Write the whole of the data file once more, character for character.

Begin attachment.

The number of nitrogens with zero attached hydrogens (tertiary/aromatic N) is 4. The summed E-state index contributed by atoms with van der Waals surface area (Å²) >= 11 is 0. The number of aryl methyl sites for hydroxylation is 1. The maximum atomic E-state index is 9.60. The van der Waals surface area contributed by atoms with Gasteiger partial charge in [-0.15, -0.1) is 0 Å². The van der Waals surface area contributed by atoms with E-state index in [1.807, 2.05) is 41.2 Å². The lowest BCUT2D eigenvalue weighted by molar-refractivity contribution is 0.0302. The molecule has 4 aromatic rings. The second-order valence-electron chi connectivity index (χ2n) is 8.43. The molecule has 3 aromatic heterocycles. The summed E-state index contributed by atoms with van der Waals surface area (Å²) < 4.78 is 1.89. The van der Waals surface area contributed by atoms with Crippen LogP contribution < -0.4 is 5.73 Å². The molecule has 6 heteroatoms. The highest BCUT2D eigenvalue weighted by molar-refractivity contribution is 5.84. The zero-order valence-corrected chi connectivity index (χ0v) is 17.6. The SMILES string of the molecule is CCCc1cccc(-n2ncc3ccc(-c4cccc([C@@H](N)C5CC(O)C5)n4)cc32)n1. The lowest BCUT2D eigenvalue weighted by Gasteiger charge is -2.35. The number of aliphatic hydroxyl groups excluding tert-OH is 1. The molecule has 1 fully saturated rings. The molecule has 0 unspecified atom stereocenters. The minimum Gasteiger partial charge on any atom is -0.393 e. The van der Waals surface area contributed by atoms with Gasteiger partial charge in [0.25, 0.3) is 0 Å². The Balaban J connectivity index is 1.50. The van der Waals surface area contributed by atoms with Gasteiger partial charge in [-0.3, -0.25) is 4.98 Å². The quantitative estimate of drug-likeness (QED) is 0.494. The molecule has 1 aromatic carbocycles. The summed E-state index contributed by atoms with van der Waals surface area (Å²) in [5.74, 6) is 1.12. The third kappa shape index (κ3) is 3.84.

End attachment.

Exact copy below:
The number of nitrogens with zero attached hydrogens (tertiary/aromatic N) is 4. The summed E-state index contributed by atoms with van der Waals surface area (Å²) >= 11 is 0. The number of aryl methyl sites for hydroxylation is 1. The maximum atomic E-state index is 9.60. The van der Waals surface area contributed by atoms with Gasteiger partial charge in [-0.15, -0.1) is 0 Å². The van der Waals surface area contributed by atoms with E-state index in [1.807, 2.05) is 41.2 Å². The lowest BCUT2D eigenvalue weighted by molar-refractivity contribution is 0.0302. The molecule has 4 aromatic rings. The second-order valence-electron chi connectivity index (χ2n) is 8.43. The molecule has 3 aromatic heterocycles. The summed E-state index contributed by atoms with van der Waals surface area (Å²) < 4.78 is 1.89. The van der Waals surface area contributed by atoms with Crippen LogP contribution < -0.4 is 5.73 Å². The molecule has 6 heteroatoms. The highest BCUT2D eigenvalue weighted by molar-refractivity contribution is 5.84. The zero-order valence-corrected chi connectivity index (χ0v) is 17.6. The SMILES string of the molecule is CCCc1cccc(-n2ncc3ccc(-c4cccc([C@@H](N)C5CC(O)C5)n4)cc32)n1. The lowest BCUT2D eigenvalue weighted by Gasteiger charge is -2.35. The number of aliphatic hydroxyl groups excluding tert-OH is 1. The molecule has 1 fully saturated rings. The molecule has 0 unspecified atom stereocenters. The minimum Gasteiger partial charge on any atom is -0.393 e. The van der Waals surface area contributed by atoms with Gasteiger partial charge in [0.25, 0.3) is 0 Å². The Balaban J connectivity index is 1.50. The van der Waals surface area contributed by atoms with Gasteiger partial charge in [-0.3, -0.25) is 4.98 Å². The quantitative estimate of drug-likeness (QED) is 0.494. The molecule has 1 aromatic carbocycles. The summed E-state index contributed by atoms with van der Waals surface area (Å²) in [5.74, 6) is 1.12. The third kappa shape index (κ3) is 3.84.